Relativism is a bundle of different doctrines in ontology, semantics, epistemology, methodology, and ethics. This chapter starts with a defence of moderate moral relativism: morality is not a natural aspect of the world, but a human‐made social construction. Therefore, moral judgements (‘a’ is good, ‘a’ is right) receive truth‐values only relative to some historically defined system of standards. This does not entail radical moral relativism, which claims that moral systems are equally good or incomparable by some rational principles. In the same way, the epistemological notion of justification is relative to accepted standards. Again, this moderate cognitive relativism does not entail radical relativism. Further, it does not entail a corresponding relativism about truth and reality. Cognitive relativism thus fails precisely at those points where it conflicts with scientific realism. Debates about relativism are illustrated by a discussion of feminist epistemology.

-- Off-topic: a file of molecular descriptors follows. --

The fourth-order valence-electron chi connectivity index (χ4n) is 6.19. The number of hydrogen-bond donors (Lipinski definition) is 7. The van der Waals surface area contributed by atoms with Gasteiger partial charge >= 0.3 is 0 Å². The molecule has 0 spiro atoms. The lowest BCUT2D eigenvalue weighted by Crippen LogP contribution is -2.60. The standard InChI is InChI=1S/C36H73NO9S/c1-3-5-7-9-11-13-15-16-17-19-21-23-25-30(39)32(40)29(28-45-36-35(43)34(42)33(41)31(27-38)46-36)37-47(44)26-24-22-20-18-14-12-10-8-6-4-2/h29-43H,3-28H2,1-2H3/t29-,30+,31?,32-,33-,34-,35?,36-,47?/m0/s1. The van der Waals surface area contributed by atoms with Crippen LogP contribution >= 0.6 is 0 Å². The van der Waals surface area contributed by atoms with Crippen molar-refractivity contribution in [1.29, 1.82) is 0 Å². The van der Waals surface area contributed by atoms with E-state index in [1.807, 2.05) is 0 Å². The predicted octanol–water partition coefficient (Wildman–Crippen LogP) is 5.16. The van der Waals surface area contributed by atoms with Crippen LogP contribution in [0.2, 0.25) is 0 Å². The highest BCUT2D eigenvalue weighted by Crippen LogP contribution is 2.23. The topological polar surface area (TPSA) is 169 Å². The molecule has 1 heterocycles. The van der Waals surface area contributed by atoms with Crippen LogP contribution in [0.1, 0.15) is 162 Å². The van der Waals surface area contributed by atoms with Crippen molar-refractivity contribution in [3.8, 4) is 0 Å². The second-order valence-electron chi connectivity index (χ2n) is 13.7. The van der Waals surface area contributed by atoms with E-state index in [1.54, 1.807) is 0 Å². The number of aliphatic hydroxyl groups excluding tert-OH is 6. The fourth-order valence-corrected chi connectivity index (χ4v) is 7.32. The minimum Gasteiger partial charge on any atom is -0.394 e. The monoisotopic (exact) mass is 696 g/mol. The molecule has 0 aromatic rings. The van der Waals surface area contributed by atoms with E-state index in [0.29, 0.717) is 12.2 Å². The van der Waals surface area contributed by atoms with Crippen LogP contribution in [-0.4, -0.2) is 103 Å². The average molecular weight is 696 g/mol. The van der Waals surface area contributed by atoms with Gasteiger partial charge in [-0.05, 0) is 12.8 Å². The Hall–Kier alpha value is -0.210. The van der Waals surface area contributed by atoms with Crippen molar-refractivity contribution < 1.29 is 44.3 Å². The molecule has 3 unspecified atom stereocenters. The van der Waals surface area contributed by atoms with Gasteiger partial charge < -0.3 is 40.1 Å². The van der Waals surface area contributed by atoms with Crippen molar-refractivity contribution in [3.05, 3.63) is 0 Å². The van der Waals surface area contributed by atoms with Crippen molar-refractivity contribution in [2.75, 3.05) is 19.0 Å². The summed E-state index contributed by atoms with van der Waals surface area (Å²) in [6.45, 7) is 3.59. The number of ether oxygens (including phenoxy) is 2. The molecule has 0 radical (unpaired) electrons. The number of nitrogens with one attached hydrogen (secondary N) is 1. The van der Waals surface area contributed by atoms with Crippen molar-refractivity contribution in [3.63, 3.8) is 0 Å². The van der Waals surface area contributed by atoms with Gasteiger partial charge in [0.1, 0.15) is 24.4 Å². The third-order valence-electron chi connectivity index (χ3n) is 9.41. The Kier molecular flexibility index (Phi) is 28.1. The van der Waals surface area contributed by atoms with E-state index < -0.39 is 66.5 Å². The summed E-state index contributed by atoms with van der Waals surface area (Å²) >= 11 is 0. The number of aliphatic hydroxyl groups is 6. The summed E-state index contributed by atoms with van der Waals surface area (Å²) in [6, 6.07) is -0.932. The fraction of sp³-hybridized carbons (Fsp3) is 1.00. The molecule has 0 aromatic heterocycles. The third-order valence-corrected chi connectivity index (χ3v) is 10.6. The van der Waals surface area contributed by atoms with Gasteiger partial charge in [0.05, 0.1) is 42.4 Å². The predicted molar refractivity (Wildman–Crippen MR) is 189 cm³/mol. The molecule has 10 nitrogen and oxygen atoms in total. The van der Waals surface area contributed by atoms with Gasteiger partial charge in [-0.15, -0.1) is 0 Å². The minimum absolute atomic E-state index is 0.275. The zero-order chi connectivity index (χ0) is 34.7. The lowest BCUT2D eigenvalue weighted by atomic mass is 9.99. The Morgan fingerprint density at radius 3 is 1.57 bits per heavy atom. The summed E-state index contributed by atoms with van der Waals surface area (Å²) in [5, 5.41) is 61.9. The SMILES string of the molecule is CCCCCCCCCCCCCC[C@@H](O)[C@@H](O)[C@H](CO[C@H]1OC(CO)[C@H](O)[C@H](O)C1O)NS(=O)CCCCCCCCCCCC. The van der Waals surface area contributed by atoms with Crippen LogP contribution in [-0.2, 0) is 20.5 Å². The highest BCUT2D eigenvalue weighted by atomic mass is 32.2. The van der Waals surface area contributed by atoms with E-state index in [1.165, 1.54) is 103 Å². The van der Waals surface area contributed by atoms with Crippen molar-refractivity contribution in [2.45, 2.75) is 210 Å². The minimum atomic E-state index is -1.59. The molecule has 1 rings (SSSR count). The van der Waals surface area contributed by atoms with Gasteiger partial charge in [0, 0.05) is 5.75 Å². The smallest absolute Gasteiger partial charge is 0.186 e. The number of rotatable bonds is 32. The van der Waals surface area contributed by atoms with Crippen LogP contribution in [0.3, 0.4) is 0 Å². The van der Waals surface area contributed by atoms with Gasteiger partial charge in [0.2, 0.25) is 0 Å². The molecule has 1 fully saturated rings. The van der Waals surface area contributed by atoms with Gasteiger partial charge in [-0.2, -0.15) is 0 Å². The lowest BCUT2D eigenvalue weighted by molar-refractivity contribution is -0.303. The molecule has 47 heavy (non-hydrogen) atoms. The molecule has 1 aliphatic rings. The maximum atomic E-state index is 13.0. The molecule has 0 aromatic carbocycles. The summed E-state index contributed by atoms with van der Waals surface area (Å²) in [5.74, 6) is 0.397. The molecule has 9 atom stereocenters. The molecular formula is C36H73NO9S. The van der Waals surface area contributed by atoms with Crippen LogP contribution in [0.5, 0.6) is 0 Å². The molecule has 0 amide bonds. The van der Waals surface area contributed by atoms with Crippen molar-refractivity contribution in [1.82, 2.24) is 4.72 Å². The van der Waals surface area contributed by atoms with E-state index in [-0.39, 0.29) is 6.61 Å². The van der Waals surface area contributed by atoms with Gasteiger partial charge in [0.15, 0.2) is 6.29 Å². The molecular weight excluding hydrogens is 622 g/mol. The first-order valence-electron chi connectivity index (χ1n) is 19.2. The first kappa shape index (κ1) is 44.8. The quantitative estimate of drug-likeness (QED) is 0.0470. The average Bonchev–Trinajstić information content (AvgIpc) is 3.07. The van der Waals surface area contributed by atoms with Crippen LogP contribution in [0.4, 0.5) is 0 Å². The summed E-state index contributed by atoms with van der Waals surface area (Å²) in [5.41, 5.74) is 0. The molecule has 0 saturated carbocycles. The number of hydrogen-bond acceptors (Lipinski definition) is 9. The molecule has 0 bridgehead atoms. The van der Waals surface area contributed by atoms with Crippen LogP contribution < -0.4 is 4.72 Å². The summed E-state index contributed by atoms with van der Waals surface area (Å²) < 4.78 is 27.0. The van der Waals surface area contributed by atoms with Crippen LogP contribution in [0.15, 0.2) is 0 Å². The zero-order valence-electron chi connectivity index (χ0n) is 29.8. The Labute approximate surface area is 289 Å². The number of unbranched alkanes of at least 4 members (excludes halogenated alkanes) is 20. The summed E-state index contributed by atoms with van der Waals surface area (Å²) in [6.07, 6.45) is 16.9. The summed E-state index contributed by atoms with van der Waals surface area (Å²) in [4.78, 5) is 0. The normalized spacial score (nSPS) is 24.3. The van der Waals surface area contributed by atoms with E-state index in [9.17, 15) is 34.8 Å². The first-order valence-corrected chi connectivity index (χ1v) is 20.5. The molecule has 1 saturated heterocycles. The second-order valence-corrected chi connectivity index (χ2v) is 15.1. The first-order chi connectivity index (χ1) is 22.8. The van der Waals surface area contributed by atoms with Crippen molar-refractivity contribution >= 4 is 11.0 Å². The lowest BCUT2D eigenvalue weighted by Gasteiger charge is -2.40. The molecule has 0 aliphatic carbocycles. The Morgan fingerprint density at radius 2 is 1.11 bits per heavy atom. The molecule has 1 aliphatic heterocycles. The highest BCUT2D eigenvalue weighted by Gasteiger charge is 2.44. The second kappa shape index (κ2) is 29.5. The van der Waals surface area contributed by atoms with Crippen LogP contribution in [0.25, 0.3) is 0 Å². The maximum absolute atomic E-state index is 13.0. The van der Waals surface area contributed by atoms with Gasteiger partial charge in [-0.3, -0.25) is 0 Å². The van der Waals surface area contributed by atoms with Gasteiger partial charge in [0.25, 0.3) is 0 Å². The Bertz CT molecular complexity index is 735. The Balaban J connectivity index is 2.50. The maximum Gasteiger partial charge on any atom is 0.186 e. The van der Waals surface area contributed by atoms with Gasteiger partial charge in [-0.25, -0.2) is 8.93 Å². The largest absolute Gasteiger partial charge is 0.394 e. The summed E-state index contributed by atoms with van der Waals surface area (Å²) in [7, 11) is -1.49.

Oxford Scholarship Online requires a subscription or purchase to access the full text of books within the service. Public users can however freely search the site and view the abstracts and keywords for each book and chapter.
If you think you should have access to this title, please contact your librarian.